Euro 2016: France deports 29 Russia fans who were on bus to Lille with far-right fans' association chief

The incident was live-tweeted by Alexander Shprygin, head of the Russian Union of Supporters and a prominent far-right activist

Russia and England fans clashed in Marseille before and after Saturday's Euro 2016 Group B clash
Russia and England fans clashed in Marseille before and after Saturday's Euro 2016 Group B clash

A group of 29 Russian football fans who were accompanied by a government-accredited far-right activist are being deported from France following violence at the Euro 2016 football tournament.

Alexander Shprygin, who has been photographed giving a Nazi salute as well as with the Russian president Vladimir Putin, tweeted from a bus that was stopped en route to Lille for Russia’s match on Wednesday against Slovakia.

Mr Shprygin is the head of the Russian Union of Supporters and an assistant to Igor Lebedev, an official in the Russian Football Union who made headlines on Monday after telling violent hooligans involved in the violence in Marseille: “Well done lads, keep it up!”

Though he denies supporting Neo-Nazi causes, Mr Shprygin has admitted in an Associated Press interview to running social media pages which included far-right photos and memes, and recently said in an interview that he wanted to see “only Slavik faces in the Russian national team”.

Early on Tuesday, he began tweeting that a bus carrying Russian supporters had been stopped, and posted pictures showing a large police presence blocking the vehicle’s path.

After some hours, he said 29 of the group had been told they would be deported back to Russia, while he remained on the bus as the Russian consul was called.

Mr Shprygin posted pictures and video to his Twitter profile of the scenes before and after the England vs Russia match on Saturday, but he denied anyone on the bus had been involved in the violence, either in the stadium or afterwards in the city’s Old Port.

According to Russian media reports after the England game, Russia’s sports minister Vitaly Mutko “congratulated” Mr Shprygin as a representative of the fans.

Mr Shprygin was quoted as saying: “As for the fight, we didn’t speak about that at all. Mutko just congratulated us on the victory and didn’t even mention it.”

According to The Guardian, Mr Shprygin has travelled with the Russia team’s entourage in France and holds official accreditation. He also reportedly joined the Russian delegation to tour France’s host cities in March.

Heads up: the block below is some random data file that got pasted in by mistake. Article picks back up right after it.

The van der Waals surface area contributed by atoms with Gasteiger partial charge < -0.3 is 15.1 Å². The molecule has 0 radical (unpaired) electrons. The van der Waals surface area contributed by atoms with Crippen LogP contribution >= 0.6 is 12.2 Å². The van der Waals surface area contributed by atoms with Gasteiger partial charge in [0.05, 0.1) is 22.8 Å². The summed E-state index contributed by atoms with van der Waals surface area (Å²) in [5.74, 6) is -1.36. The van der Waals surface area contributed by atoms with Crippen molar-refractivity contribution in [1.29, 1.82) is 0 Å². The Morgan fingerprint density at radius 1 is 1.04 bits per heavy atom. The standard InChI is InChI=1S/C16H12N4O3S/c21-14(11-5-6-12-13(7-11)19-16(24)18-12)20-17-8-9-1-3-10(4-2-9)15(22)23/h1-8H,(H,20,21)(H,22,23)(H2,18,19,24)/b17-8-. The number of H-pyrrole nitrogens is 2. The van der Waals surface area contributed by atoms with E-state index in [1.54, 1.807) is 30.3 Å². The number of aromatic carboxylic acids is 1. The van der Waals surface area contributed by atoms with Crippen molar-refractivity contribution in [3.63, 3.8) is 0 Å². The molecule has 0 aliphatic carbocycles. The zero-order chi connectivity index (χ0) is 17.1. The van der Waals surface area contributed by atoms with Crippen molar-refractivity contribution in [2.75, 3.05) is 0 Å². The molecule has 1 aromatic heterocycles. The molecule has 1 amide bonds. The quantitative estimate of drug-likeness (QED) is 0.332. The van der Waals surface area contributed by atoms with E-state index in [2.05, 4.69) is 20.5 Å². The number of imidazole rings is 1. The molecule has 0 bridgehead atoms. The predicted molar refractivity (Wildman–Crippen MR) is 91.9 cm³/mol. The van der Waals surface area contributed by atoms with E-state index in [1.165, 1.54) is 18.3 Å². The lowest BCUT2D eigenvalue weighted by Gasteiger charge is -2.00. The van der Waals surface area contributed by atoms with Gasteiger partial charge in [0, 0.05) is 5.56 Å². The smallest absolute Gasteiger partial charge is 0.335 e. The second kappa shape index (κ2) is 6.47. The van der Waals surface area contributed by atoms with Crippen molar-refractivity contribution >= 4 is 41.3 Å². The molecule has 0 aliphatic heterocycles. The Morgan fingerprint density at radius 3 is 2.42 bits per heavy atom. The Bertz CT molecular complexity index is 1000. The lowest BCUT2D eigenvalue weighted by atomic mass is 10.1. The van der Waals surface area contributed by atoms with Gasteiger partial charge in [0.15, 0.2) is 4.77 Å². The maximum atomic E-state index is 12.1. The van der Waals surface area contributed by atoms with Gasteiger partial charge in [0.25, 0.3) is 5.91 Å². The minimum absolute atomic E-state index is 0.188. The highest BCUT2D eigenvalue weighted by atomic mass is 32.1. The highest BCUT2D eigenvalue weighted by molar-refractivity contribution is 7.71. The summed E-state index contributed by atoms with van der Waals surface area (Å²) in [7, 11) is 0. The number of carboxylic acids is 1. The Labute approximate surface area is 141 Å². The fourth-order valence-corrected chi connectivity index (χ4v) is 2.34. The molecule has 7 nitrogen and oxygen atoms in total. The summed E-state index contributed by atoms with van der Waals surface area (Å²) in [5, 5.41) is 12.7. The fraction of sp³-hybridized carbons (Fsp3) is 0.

This file photo taken on December 21, 2010 shows then Russian Prime Minister Vladimir Putin (R) and Russia's football supporters association head Alexander Shprygin walking to lay flowers at the grave of slain Spartak Moscow fan Yegor Sviridov in Moscow

Last year, the Uefa-affiliated racism watchdog Fare accused Mr Shprygin of displaying racist and Nazi symbols, and said his role close to the government was a serious liability ahead of the 2018 World Cup in Moscow.

Fare’s executive director Piara Powar said at the time that Mr Shprygin had been photographed repeatedly with symbols and gestures associated with far-right causes.

He “has no place in any organisation that is contributing to putting the World Cup on”, Mr Powar said.

Mr Shprygin told The Associated Press his social media pages showed far-right symbols “from those days [the ‘80s and ‘90s] not as propaganda, but the other way round: ‘Look, that’s what it was like then’”. He accused Fare in turn of being “unprofessional” and blowing up minor incidents to justify the organisation’s existence.

On Tuesday afternoon, Uefa handed Russia a suspended disqualification from Euro 2016 and a €150,000 fine for “crowd disturbances, use of fireworks and racist behaviour”.

French prosecutors say a core group of 150 Russian hooligans travelled to Marseille intent on violence and were responsible for the worst of the fighting around the England game.

Sources have told The Independent the number was closer to 300, and that they came armed with gum shields and MMA fighting gloves hidden in bumbags.

With Russia facing disqualification if there are any further incidents, the Kremlin has urged officials and fan groups to use all their influence to ensure fans behave themselves.

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